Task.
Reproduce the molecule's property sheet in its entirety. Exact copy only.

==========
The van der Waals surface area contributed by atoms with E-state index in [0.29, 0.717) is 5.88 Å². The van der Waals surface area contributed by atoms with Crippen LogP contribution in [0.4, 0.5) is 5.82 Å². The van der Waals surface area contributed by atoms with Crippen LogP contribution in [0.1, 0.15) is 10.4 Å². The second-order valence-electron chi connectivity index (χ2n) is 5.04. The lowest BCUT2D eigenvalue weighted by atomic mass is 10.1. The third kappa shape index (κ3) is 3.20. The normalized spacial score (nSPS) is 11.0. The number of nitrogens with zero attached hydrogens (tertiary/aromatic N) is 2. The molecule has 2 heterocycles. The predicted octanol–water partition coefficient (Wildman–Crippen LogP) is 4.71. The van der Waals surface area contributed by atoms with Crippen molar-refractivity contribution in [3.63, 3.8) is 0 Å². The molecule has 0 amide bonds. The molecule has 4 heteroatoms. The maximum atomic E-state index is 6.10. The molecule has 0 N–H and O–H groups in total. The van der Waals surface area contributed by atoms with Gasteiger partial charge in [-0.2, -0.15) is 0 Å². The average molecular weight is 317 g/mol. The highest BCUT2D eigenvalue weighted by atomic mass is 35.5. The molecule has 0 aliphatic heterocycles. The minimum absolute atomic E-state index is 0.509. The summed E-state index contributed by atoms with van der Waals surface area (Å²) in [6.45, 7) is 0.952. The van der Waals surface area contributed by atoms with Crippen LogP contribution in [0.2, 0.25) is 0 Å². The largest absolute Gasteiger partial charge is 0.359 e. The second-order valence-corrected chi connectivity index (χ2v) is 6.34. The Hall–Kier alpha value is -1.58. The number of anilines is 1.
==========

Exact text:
The van der Waals surface area contributed by atoms with E-state index in [0.29, 0.717) is 5.88 Å². The van der Waals surface area contributed by atoms with Crippen LogP contribution in [0.4, 0.5) is 5.82 Å². The van der Waals surface area contributed by atoms with Crippen LogP contribution in [0.1, 0.15) is 10.4 Å². The second-order valence-electron chi connectivity index (χ2n) is 5.04. The lowest BCUT2D eigenvalue weighted by atomic mass is 10.1. The third kappa shape index (κ3) is 3.20. The normalized spacial score (nSPS) is 11.0. The number of nitrogens with zero attached hydrogens (tertiary/aromatic N) is 2. The molecule has 2 heterocycles. The predicted octanol–water partition coefficient (Wildman–Crippen LogP) is 4.71. The van der Waals surface area contributed by atoms with Crippen molar-refractivity contribution in [3.63, 3.8) is 0 Å². The molecule has 0 amide bonds. The molecule has 4 heteroatoms. The maximum atomic E-state index is 6.10. The molecule has 0 N–H and O–H groups in total. The van der Waals surface area contributed by atoms with Gasteiger partial charge in [-0.2, -0.15) is 0 Å². The average molecular weight is 317 g/mol. The highest BCUT2D eigenvalue weighted by atomic mass is 35.5. The molecule has 0 aliphatic heterocycles. The minimum absolute atomic E-state index is 0.509. The summed E-state index contributed by atoms with van der Waals surface area (Å²) in [6.45, 7) is 0.952. The van der Waals surface area contributed by atoms with Crippen LogP contribution in [0.2, 0.25) is 0 Å². The largest absolute Gasteiger partial charge is 0.359 e. The second-order valence-corrected chi connectivity index (χ2v) is 6.34. The Hall–Kier alpha value is -1.58. The number of anilines is 1.